Green building is a relatively new wave in the construction industry that has brought many new terms and phrases: green, green buildings, sustainable buildings, high-performance buildings, integrated design, zero net energy, integrated delivery, living buildings, regenerative design, and the list goes on. What do all of these terms mean? This may be the most difficult question to answer because these terms have different definitions depending on whom you ask. Often you will see these phrases used to define one another, and still others in the industry will mix and match these phrases as the way to explain a design or a building. Consider these passages, for example:

A green building, also known as a sustainable building, is a structure that is designed, built, renovated, operated, or reused in an ecological and resource-efficient manner. Green buildings are designed to meet certain objectives such as protecting occupant health; improving employee productivity; using energy, water, and other resources more efficiently; and reducing the overall impact to the environment.

California Integrated Waste Management Board

Most people would agree that a green building must be an energy efficient building.


In the first example the terms “green building” and “sustainable building” are used to explain each other. In both examples, the definitions equate these buildings to the efficient use of various resources. The first example leads a reader to believe that the construction of a green/sustainable building results in less environmental impact while protecting the health of the building occupants, while the second focuses mainly on energy efficiency. The prevalence of definitions illustrates why there is so much confusion about green building. We will not attempt to debate the pros and cons of the multitude of definitions of green buildings. Instead we will set our first parameter: for the purposes of this book, we will define a “green” or “sustainable” building as one that has used the U.S. Green Building Council’s LEED Green Building Rating System.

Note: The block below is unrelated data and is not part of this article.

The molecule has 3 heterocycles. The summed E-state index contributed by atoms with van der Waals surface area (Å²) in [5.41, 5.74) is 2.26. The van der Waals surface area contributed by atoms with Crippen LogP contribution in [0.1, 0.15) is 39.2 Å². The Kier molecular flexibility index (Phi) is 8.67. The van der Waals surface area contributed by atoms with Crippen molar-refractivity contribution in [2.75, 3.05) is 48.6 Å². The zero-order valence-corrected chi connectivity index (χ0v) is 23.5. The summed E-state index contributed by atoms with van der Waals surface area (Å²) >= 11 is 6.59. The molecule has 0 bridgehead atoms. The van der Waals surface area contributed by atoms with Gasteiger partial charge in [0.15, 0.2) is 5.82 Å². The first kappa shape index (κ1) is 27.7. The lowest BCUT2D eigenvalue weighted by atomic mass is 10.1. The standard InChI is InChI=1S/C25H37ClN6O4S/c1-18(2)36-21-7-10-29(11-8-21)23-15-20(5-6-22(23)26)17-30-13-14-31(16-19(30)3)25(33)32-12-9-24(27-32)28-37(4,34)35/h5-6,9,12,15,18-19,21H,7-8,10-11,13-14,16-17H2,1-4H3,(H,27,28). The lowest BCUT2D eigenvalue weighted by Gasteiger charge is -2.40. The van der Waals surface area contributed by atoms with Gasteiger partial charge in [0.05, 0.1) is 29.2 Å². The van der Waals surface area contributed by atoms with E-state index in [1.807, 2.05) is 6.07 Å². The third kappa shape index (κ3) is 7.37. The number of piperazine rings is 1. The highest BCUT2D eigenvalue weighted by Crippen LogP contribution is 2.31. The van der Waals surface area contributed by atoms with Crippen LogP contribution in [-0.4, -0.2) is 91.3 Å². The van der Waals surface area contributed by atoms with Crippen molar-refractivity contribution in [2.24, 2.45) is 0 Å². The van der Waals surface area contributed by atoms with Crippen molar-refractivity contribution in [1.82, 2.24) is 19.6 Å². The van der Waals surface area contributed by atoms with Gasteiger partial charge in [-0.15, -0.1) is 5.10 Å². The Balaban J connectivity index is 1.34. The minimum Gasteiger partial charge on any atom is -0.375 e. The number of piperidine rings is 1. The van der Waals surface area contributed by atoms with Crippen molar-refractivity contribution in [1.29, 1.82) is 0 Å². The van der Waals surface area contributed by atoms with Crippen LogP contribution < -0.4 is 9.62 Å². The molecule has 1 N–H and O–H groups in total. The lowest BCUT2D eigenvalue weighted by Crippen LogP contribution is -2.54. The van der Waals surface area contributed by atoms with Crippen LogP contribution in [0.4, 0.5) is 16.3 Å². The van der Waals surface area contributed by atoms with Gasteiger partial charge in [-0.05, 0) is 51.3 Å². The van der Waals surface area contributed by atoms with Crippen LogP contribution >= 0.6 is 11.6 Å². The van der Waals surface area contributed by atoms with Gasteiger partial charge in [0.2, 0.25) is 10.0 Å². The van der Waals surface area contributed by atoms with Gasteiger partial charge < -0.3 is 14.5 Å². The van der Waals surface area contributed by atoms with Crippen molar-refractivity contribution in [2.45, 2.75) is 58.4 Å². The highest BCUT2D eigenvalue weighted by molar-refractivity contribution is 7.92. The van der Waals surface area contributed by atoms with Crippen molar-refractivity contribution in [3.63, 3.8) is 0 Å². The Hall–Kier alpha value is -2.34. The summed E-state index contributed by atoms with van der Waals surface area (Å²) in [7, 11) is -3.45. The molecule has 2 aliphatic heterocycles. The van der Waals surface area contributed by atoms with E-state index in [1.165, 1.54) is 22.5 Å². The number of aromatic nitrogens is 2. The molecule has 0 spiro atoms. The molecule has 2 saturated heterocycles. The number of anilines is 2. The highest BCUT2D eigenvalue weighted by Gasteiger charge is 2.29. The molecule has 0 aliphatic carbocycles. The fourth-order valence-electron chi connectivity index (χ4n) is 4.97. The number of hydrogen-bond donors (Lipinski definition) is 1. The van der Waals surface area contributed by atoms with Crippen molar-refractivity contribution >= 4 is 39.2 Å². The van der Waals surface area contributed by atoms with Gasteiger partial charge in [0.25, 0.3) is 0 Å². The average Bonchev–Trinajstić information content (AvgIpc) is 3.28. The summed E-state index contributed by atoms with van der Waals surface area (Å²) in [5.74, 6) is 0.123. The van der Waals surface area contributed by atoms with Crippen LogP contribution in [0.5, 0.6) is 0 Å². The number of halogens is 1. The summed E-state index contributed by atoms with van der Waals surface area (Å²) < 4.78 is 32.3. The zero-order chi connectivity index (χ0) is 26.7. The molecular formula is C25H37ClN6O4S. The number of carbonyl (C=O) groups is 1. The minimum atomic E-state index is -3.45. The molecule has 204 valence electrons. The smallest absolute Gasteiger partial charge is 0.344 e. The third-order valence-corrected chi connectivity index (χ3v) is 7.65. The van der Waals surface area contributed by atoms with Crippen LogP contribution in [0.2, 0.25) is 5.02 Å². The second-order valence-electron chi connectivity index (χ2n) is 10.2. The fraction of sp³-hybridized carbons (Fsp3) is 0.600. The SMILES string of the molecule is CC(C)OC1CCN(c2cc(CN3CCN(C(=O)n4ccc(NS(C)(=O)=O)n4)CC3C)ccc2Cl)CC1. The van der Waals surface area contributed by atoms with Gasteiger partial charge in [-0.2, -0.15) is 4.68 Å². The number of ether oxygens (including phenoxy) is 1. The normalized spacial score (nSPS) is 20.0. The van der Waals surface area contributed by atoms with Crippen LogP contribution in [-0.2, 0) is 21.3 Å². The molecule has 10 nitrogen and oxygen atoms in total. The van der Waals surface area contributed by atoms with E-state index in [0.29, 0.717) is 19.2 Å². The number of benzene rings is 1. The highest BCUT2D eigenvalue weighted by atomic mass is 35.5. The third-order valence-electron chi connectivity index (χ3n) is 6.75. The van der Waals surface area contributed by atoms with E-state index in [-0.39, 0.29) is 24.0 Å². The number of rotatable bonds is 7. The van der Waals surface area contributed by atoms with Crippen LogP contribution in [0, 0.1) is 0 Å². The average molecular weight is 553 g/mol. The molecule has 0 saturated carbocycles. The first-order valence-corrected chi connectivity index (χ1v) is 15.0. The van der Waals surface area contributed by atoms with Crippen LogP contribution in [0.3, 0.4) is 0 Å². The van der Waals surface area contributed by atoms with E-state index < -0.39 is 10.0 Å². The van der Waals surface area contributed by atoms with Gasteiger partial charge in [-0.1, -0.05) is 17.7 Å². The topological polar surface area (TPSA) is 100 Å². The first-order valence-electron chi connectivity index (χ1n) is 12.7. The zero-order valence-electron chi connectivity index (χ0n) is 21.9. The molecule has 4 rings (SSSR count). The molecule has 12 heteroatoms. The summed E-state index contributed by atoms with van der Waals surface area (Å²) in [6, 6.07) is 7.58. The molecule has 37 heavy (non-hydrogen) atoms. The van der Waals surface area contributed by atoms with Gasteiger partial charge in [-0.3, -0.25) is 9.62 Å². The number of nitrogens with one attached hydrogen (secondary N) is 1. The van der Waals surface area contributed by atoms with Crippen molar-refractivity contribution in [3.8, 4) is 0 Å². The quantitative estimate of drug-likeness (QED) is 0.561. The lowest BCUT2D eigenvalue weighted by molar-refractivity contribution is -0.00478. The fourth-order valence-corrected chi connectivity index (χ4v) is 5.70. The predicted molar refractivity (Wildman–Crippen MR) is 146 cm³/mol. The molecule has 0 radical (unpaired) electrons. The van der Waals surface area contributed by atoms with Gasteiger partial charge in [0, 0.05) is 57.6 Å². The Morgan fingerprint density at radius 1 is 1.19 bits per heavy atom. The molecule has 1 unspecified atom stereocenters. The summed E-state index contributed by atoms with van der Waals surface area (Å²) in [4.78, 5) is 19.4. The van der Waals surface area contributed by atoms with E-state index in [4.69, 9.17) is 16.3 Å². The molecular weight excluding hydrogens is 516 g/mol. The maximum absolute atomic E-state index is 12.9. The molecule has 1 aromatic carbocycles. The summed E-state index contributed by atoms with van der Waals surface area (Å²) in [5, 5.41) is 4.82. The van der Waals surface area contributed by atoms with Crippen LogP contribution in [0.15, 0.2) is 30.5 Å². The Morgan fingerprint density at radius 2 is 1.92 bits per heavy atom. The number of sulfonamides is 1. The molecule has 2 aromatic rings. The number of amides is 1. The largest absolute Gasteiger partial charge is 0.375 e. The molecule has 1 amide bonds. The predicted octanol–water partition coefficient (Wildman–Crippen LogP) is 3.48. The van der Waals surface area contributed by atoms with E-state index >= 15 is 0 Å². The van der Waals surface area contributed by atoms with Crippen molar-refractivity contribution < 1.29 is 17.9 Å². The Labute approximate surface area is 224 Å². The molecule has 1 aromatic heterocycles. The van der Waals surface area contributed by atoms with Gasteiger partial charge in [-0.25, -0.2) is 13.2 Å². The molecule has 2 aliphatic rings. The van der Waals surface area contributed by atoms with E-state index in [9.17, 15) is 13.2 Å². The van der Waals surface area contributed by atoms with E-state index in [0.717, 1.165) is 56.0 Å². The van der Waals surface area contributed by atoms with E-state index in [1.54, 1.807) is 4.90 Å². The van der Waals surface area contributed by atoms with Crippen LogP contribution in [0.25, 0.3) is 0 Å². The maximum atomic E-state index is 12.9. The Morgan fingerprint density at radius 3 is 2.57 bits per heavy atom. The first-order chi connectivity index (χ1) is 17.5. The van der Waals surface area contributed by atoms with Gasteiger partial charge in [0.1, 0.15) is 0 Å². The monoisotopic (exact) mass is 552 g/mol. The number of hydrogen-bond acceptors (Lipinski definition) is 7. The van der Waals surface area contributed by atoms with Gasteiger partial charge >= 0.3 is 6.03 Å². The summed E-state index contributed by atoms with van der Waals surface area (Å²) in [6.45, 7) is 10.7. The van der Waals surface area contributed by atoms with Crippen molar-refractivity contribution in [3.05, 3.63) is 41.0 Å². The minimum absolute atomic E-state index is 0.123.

There are a variety of green building rating systems. Depending on what statistic is used, there are as many as 100 different programs worldwide and even more if you include guidelines and protocols in addition to the complete ratings systems. In the United States, the LEED rating systems are used as well as the Green Building Initiative’s Green Globes self-assessment and certification tool. There also are strong local programs such as the Austin Energy Commercial Green Building Program and Rating Tool, the State of Minnesota Sustainable Building Guidelines (Version 2.1), and the New York City Department of Design and Construction’s High Performance Building Guidelines. For residential construction, the USGBC offers LEED for Homes, the National Association of Home Builders has a National Green Building Standard, and there are many local programs such as the Atlanta-based program EarthCraft House. LEED and Green Globes both have their roots in international programs such as Go Green and the BRE Environmental Assessment Method (BREEAM). Teams that are new to the green building industry can quickly become confused when looking for the best or most applicable rating system for their projects. The LEED rating system, which is nearly ubiquitous in the U.S. market and is used internationally, will be the focus of this book.